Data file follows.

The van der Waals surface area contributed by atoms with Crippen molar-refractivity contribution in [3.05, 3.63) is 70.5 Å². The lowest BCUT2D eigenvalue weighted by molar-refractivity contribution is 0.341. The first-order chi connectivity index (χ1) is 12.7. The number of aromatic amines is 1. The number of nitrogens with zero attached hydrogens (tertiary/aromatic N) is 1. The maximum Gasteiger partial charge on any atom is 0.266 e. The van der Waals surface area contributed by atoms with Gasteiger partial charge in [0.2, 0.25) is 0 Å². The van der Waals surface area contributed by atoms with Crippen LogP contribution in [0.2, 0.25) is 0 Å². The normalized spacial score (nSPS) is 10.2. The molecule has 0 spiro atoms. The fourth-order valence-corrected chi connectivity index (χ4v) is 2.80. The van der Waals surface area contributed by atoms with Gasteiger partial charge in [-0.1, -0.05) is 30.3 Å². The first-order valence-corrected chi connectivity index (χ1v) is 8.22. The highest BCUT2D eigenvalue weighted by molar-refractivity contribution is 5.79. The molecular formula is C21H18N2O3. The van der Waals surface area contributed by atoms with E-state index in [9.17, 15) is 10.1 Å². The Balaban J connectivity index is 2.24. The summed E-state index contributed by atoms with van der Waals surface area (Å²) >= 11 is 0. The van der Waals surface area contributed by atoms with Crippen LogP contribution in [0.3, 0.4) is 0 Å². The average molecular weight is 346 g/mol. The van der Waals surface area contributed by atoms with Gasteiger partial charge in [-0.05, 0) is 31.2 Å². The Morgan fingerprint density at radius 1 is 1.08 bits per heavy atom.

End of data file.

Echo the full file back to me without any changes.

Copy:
The van der Waals surface area contributed by atoms with Crippen molar-refractivity contribution in [3.05, 3.63) is 70.5 Å². The lowest BCUT2D eigenvalue weighted by molar-refractivity contribution is 0.341. The first-order chi connectivity index (χ1) is 12.7. The number of aromatic amines is 1. The number of nitrogens with zero attached hydrogens (tertiary/aromatic N) is 1. The maximum Gasteiger partial charge on any atom is 0.266 e. The van der Waals surface area contributed by atoms with Gasteiger partial charge in [0.2, 0.25) is 0 Å². The van der Waals surface area contributed by atoms with Crippen LogP contribution in [0.2, 0.25) is 0 Å². The normalized spacial score (nSPS) is 10.2. The molecule has 0 spiro atoms. The fourth-order valence-corrected chi connectivity index (χ4v) is 2.80. The van der Waals surface area contributed by atoms with Gasteiger partial charge in [-0.1, -0.05) is 30.3 Å². The first-order valence-corrected chi connectivity index (χ1v) is 8.22. The highest BCUT2D eigenvalue weighted by molar-refractivity contribution is 5.79. The molecular formula is C21H18N2O3. The van der Waals surface area contributed by atoms with E-state index in [9.17, 15) is 10.1 Å². The Balaban J connectivity index is 2.24. The summed E-state index contributed by atoms with van der Waals surface area (Å²) >= 11 is 0. The van der Waals surface area contributed by atoms with Crippen LogP contribution in [0.3, 0.4) is 0 Å². The average molecular weight is 346 g/mol. The van der Waals surface area contributed by atoms with Gasteiger partial charge in [-0.05, 0) is 31.2 Å². The Morgan fingerprint density at radius 1 is 1.08 bits per heavy atom.